Maggie Russell-Brown is the director of organizing and field services. If you’re playing a job where you feel disrespected or know that you aren’t being paid fairly, contact Maggie at (212) 245-4802, ext. 157 or firstname.lastname@example.org. You can also call the Local 802 hotline anonymously at (212) 245-4802, ext. 260 to report a job or working situation.
We won the constitutional convention showdown, but right-to-work laws are still looming across the country. The Supreme Court is poised to do its worst. The solution? EDUCATION, AGITATE…and ORGANIZE!
On Nov. 7, New York State voters overwhelmingly rejected Proposition 1 – the constitutional convention ballot question. This victory can be almost single-handedly attributed to the labor movement turning out its members to vote. We opposed the convention because we saw it as an avenue for big business and the radical alt-right to get their fangs in the many progressive elements of our state constitution, erode protections for working people and enact a right-to-work amendment.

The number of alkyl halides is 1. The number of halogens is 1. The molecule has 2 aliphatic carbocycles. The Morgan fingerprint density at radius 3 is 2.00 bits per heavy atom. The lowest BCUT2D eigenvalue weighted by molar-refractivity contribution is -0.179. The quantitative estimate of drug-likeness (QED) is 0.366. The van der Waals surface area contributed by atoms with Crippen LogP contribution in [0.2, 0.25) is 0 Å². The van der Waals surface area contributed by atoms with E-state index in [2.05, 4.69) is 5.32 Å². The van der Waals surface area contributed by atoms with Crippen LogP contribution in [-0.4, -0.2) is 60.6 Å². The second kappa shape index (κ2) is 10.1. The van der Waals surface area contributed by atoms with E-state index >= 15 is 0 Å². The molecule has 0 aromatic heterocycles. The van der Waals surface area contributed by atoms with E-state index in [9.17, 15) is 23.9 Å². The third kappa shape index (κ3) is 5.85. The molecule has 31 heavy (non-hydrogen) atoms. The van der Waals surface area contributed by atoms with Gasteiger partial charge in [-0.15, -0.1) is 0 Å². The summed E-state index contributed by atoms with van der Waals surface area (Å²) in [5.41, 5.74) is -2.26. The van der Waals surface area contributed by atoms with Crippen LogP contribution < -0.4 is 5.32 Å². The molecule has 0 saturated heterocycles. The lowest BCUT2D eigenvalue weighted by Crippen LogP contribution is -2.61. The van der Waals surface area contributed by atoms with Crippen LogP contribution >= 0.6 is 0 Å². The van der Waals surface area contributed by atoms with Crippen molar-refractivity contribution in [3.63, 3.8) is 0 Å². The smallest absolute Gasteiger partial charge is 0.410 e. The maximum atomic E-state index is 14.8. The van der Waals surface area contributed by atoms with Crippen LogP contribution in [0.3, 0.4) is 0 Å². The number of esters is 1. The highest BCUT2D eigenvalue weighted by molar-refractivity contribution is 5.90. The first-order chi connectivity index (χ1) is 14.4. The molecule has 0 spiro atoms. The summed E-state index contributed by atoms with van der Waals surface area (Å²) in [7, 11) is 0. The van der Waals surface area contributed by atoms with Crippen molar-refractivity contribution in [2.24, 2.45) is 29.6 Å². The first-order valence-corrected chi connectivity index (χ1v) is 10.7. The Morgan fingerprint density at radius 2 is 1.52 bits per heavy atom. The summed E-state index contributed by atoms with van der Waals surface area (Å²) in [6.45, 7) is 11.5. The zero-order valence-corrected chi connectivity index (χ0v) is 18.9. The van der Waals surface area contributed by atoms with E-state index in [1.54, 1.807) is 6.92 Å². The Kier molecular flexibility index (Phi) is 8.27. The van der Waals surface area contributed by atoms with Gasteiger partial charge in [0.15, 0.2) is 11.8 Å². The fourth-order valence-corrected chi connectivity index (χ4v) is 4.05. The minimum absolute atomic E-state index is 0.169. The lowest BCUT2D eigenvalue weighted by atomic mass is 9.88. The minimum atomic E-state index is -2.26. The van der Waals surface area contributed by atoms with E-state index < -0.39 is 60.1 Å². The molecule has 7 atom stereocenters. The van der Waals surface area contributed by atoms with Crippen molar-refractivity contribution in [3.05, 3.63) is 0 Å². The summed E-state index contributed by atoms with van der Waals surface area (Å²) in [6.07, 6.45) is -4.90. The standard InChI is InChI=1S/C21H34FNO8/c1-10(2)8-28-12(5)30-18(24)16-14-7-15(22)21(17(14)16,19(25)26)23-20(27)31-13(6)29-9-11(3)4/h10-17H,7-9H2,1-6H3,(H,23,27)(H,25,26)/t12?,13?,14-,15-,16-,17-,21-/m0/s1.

Right-to-work laws have been passed in 28 states to date. They make it illegal for a collective bargaining agreement to contain a union security clause, which means that workers can enjoy the benefits of a union contract without having to join the union. As a result, states with right-to-work laws have a very low density of organized labor. Unions in those states have less impact on legislative issues and political campaigns, to the delight of the right wing. The difference is night and day: in right-to-work states, the poverty rate is 15.3 percent higher, workers are 49 percent more likely to be killed on the job, and workers make just over $6,000 less. (That’s why “right-to-work” is often called “right-to-work for less.”)
Next June, the Supreme Court will hear the case Janus v. AFSCME. If the right wing prevails in this latest attack, right-to-work will become the law of the land for all public employees. It is a matter of time before a case that deals with the private sector reaches the court, which could result in a full national right-to-work law.
It is more important than ever before to get involved in your union and to not quit when the radical right comes to ask for you to give up your membership. Local 802’s Organizing Department has been speaking with members about right-to-work and the dangers it poses not only to us but also to our communities and our national political direction. We will continue to reach out and do everything we can to prepare Local 802 if the worst happens.
For more information about right-to-work, or to join our efforts to fight back, please don’t hesitate to contact myself or organizers Sarah Koshar or Lily Paulina. Start at (212) 245-4802 and ask for the Organizing Department, or e-mail me at Mrussell@Local802afm.org.